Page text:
Company policy for reimbursement was quite strict according to the manual, and was in fact adhered to by all the regular sales staff. On talking to Harold, he had been very friendly. In fact, she had been invited out to chat with him at one of the very expensive restaurants in town. He had been charming, and explained that he needed to present an affluent image to get the big foreign accounts. He further explained that this was now his second year with the company, and there had been no problems with Alice, who held the position before Brenda:
“Brenda, my dear, you are so conscientious. It’s a marvellous skill, that I just don’t have and I really do need. When I get the promotion to Far East Development Manager, I’m going to need a second-in-command like you. I should tell you that Joan, when she hired me, gave me carte blanche in sales expenses, so she knows what I’m doing. We’re really close on this. Additionally, when this sale comes in later this year, there’ll be big bonuses for all of us - maybe even you. By the way, I have a couple of tickets to the new show this weekend, left over from our sales blitz. Maybe we could get together with Bill and my wife Tracy, and do the town red to celebrate. After all, we are part of a team...and yes, I’ll try to keep control over the costs.”
She had declined the invitation, but had put through the vouchers for signature by Joan. Joan had commented on the high expenditure on the summary statement, but did not investigate any further. She had commended Brenda for her good work, and said she would nominate Brenda for the work term prize offered by the company.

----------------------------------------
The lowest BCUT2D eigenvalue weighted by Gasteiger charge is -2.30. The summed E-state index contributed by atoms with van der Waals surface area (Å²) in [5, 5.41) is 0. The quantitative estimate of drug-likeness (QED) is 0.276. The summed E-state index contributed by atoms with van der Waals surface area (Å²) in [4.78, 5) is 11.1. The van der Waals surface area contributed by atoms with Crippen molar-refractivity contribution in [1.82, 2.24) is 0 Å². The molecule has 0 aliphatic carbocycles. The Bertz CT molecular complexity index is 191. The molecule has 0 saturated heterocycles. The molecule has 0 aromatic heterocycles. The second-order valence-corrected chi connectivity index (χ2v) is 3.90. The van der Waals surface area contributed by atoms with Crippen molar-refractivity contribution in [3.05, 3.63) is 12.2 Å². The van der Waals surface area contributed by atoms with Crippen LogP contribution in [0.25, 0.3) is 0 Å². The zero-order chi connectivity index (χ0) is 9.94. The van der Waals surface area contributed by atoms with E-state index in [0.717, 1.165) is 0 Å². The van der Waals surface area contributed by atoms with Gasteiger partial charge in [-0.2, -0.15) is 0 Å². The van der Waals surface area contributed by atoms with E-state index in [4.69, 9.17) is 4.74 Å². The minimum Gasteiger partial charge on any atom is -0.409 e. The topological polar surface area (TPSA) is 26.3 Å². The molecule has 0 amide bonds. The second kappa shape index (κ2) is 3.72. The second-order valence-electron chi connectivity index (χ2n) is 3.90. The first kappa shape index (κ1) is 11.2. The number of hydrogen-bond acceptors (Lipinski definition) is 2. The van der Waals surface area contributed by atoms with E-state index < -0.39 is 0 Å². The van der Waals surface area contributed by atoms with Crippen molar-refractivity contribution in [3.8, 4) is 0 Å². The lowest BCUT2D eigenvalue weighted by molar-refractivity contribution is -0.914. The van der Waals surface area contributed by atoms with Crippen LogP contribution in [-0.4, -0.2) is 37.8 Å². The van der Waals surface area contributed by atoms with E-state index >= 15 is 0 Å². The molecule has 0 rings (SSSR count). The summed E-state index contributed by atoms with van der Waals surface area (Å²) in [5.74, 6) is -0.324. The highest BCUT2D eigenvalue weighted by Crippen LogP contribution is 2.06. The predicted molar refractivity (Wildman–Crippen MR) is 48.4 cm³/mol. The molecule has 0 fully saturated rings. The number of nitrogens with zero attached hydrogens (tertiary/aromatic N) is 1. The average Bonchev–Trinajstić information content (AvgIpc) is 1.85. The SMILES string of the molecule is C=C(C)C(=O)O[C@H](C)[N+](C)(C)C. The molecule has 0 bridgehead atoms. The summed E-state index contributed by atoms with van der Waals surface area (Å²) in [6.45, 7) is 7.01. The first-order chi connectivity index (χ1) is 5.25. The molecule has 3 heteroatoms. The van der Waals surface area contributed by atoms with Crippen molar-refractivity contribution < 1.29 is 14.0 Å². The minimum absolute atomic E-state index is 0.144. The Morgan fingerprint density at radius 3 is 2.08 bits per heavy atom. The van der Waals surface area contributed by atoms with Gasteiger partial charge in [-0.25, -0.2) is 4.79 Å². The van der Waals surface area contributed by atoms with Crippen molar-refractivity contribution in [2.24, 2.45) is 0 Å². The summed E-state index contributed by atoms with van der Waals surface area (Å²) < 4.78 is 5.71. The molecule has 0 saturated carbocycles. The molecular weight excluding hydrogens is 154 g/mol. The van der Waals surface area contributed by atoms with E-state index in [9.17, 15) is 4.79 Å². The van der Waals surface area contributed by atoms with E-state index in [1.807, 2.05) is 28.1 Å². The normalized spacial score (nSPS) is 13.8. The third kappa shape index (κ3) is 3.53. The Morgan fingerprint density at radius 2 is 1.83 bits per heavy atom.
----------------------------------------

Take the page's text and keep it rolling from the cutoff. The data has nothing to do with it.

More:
Next month’s expenses indicated that Harold had spent even more money on questionable items. When she had asked him about the secretarial expenditure, he had complained at length about the quality of service available in the company. He also made it very clear that he was unhappy about being challenged, and if this continued, he would discuss her performance with Joan.
“Remember, Brenda, you’re here for only one more month. I was hoping that you would be back, but I think that you don’t have the big perspective needed for such a task.”
The conversation had been devastating to Brenda. She was now alarmed that she had offended such an important person to the department, and she knew that Joan would be unhappy with having to deal with the issue.
She glanced up at the clock: “Twelve o’clock and all’s not well.”
If you were Brenda, what would you do?